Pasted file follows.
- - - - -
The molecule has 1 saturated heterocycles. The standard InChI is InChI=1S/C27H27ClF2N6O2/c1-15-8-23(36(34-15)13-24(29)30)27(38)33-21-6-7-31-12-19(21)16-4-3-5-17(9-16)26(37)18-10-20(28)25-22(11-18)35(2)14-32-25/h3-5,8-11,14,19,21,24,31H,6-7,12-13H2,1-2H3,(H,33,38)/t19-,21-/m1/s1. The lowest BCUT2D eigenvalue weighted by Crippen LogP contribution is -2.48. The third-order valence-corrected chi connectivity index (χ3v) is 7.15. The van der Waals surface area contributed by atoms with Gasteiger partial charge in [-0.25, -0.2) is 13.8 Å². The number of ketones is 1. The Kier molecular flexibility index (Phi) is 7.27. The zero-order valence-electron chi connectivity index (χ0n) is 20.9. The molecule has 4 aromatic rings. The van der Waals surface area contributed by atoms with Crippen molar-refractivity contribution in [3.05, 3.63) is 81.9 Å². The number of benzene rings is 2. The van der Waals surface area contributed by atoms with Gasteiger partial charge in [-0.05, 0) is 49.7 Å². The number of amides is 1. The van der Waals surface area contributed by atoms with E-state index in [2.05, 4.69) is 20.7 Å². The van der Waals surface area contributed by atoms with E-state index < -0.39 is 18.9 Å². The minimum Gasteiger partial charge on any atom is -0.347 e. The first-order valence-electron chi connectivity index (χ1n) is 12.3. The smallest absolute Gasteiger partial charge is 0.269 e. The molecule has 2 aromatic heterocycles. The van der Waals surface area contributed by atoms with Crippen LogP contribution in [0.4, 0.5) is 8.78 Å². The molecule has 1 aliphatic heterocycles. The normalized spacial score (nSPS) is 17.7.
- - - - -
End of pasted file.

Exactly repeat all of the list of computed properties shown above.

The molecule has 1 saturated heterocycles. The standard InChI is InChI=1S/C27H27ClF2N6O2/c1-15-8-23(36(34-15)13-24(29)30)27(38)33-21-6-7-31-12-19(21)16-4-3-5-17(9-16)26(37)18-10-20(28)25-22(11-18)35(2)14-32-25/h3-5,8-11,14,19,21,24,31H,6-7,12-13H2,1-2H3,(H,33,38)/t19-,21-/m1/s1. The lowest BCUT2D eigenvalue weighted by Crippen LogP contribution is -2.48. The third-order valence-corrected chi connectivity index (χ3v) is 7.15. The van der Waals surface area contributed by atoms with Gasteiger partial charge in [-0.25, -0.2) is 13.8 Å². The number of ketones is 1. The Kier molecular flexibility index (Phi) is 7.27. The zero-order valence-electron chi connectivity index (χ0n) is 20.9. The molecule has 4 aromatic rings. The van der Waals surface area contributed by atoms with Crippen molar-refractivity contribution in [3.05, 3.63) is 81.9 Å². The number of benzene rings is 2. The van der Waals surface area contributed by atoms with Gasteiger partial charge in [-0.05, 0) is 49.7 Å². The number of amides is 1. The van der Waals surface area contributed by atoms with E-state index in [2.05, 4.69) is 20.7 Å². The van der Waals surface area contributed by atoms with E-state index < -0.39 is 18.9 Å². The minimum Gasteiger partial charge on any atom is -0.347 e. The first-order valence-electron chi connectivity index (χ1n) is 12.3. The smallest absolute Gasteiger partial charge is 0.269 e. The molecule has 2 aromatic heterocycles. The van der Waals surface area contributed by atoms with Crippen LogP contribution in [0.4, 0.5) is 8.78 Å². The molecule has 1 aliphatic heterocycles. The normalized spacial score (nSPS) is 17.7.